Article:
Common snapping turtle hatchling on path between central and western basins, September, 2007; Courtesy Steve Nanz

Redstart male, south of central basin, May, 2007; Courtesy Steve Nanz

Azure bluet, on path between central and western basins, September, 2007; Courtesy Steve Nanz

While a lush and dense forest has grown up in the two outer basins of the Ridgewood Reservoir, a freshwater pond that attracts waterfowl occupies the middle basin. This fresh water source is critical to migrating birds on the Atlantic Flyway. Courtesy Steve Nanz

Black and white warbler; Courtesy of NYC H2O

Flower astors and sunflower; Courtesy of NYC H2O

Flower fleabane; There are eight unique ecological zones within the three basins of the Ridgewood Reservoir and 173 different species of plants.The Reservoir’s designation as a Class 1 freshwater wetland insures that all three basins will be permanently protected as a natural area; Courtesy of NYC H2O

Flower penstemon; Courtesy of NYC H2O

Goldfinch eating seeds of astor flower; Courtesy of NYC H2O

Monarch on goldenrod; Courtesy of NYC H2O

Flower with wild blue indigo; Courtesy of NYC H2O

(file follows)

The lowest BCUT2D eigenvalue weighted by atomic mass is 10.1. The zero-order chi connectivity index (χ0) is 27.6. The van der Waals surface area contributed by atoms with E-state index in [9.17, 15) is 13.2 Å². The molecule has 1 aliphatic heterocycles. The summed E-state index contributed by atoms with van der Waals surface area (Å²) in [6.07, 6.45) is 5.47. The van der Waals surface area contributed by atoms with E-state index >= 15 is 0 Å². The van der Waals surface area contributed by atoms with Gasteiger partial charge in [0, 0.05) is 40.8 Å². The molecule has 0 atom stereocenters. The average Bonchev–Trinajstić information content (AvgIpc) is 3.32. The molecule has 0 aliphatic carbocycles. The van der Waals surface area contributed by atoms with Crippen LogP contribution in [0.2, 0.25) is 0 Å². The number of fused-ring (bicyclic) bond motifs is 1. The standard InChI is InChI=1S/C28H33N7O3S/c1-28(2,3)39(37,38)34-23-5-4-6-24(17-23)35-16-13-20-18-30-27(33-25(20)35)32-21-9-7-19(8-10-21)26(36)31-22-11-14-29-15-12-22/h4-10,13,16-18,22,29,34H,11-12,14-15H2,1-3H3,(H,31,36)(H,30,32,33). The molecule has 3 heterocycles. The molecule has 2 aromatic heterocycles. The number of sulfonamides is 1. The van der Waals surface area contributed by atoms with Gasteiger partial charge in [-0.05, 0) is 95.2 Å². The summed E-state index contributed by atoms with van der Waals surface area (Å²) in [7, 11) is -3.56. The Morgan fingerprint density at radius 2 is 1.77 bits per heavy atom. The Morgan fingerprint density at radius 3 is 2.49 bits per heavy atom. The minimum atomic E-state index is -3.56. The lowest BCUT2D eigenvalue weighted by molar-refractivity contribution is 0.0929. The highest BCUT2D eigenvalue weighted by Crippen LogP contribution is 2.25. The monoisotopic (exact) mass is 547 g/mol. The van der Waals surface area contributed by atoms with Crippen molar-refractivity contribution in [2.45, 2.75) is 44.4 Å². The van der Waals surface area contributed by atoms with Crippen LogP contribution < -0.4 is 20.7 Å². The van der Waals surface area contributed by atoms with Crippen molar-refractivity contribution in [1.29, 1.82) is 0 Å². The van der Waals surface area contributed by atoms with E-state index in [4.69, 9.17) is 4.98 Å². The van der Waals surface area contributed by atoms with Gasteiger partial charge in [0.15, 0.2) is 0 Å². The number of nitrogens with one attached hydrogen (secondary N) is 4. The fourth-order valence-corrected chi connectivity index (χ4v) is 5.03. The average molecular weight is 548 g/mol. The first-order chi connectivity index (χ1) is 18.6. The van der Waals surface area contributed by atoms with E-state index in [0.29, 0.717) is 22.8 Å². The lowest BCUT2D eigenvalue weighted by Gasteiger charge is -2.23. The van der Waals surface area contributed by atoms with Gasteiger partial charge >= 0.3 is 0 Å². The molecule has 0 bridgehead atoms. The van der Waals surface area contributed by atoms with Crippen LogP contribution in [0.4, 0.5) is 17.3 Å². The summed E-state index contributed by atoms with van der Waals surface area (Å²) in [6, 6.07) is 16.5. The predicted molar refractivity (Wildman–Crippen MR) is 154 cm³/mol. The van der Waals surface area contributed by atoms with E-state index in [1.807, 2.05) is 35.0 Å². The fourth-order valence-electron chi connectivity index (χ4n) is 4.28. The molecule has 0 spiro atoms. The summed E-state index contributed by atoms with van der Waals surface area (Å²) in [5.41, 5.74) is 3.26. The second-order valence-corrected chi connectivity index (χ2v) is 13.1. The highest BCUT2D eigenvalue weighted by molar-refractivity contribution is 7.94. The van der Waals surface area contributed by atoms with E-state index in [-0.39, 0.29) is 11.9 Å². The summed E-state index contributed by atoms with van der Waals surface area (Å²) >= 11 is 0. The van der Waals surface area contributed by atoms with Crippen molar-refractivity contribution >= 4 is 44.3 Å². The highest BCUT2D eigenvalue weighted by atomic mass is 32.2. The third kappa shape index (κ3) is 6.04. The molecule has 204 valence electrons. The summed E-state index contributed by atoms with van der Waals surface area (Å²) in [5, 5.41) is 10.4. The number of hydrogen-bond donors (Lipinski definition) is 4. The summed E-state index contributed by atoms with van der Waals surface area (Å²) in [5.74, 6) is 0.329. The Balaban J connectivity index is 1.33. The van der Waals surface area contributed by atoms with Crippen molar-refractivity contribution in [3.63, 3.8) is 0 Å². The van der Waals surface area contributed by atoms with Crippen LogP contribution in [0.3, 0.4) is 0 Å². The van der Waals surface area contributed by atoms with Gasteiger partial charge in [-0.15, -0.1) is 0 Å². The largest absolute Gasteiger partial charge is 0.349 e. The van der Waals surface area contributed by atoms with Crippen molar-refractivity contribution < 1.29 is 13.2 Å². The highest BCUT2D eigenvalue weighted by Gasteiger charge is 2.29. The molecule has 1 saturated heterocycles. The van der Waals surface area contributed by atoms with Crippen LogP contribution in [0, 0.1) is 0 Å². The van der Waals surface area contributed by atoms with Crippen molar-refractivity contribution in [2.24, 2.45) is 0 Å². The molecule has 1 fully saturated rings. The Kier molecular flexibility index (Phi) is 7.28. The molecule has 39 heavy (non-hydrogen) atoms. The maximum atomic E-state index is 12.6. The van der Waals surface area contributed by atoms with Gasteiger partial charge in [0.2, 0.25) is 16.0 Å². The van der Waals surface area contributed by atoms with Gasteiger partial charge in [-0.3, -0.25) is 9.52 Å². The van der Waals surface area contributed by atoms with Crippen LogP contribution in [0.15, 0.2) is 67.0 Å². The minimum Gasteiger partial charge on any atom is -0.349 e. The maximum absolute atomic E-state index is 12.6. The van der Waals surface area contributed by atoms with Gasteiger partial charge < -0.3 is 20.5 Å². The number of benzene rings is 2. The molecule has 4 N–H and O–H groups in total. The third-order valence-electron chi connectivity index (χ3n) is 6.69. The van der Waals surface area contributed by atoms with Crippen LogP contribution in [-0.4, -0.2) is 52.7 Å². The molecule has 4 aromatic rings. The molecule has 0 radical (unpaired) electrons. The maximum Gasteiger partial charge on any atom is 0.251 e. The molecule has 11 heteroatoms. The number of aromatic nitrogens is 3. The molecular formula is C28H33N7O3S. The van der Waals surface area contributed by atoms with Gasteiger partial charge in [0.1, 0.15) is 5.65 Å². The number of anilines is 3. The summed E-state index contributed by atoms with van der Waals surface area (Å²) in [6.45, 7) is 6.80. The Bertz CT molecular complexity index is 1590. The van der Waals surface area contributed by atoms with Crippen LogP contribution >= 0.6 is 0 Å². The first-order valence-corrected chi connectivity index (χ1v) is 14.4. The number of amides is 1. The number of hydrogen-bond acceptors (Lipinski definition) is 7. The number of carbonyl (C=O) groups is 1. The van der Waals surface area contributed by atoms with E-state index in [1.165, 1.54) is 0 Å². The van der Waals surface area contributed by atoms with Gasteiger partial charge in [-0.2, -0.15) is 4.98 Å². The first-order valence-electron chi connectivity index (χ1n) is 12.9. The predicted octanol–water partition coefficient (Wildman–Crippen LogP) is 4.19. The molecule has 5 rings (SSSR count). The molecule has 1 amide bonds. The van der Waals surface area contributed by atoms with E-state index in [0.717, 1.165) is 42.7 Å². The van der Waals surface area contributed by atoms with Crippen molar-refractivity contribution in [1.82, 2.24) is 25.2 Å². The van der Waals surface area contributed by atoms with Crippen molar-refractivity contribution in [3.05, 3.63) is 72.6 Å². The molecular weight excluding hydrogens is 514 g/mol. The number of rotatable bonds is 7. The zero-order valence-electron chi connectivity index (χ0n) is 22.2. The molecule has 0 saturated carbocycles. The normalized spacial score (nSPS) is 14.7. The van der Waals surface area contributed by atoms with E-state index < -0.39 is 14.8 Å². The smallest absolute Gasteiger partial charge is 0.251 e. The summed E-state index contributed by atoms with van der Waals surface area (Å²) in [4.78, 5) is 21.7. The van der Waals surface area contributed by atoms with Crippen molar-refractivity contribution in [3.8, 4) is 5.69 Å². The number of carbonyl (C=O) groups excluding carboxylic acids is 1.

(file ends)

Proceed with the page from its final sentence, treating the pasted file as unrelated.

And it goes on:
Yellow-billed cuckoo; Courtesy of NYC H2O

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Programs/ Ridgewood Reservoir /RR for the 21st century /  Nature

Nature

The Reservoir provides crucial ecosystem services to the surrounding neighborhoods. It improves air quality by filtering out particulates and harmful chemicals, mitigates heatsink effects of concrete and asphalt in summer months, absorbs storm water and prevents it from flooding the neighborhoods below, and mitigates combined sewage overflows.

The Reservoir is also a perfect case study of ecological succession. With the introduction of new upstate reservoirs in the 1950s, Ridgewood Reservoir became obsolete and was decommissioned in the 1980s. A lush and dense forest has grown in its two outer basins while the middle basin has a freshwater pond used by waterfowl. The Reservoir is home to more than 160 species of birds, many of whom migrate on the Atlantic Flyway, including some that are threatened or endangered. As restoration work continues, and the public has more access to its open spaces, Ridgewood Reservoir will increasingly be recognized as one of New York City’s ecological and cultural treasures.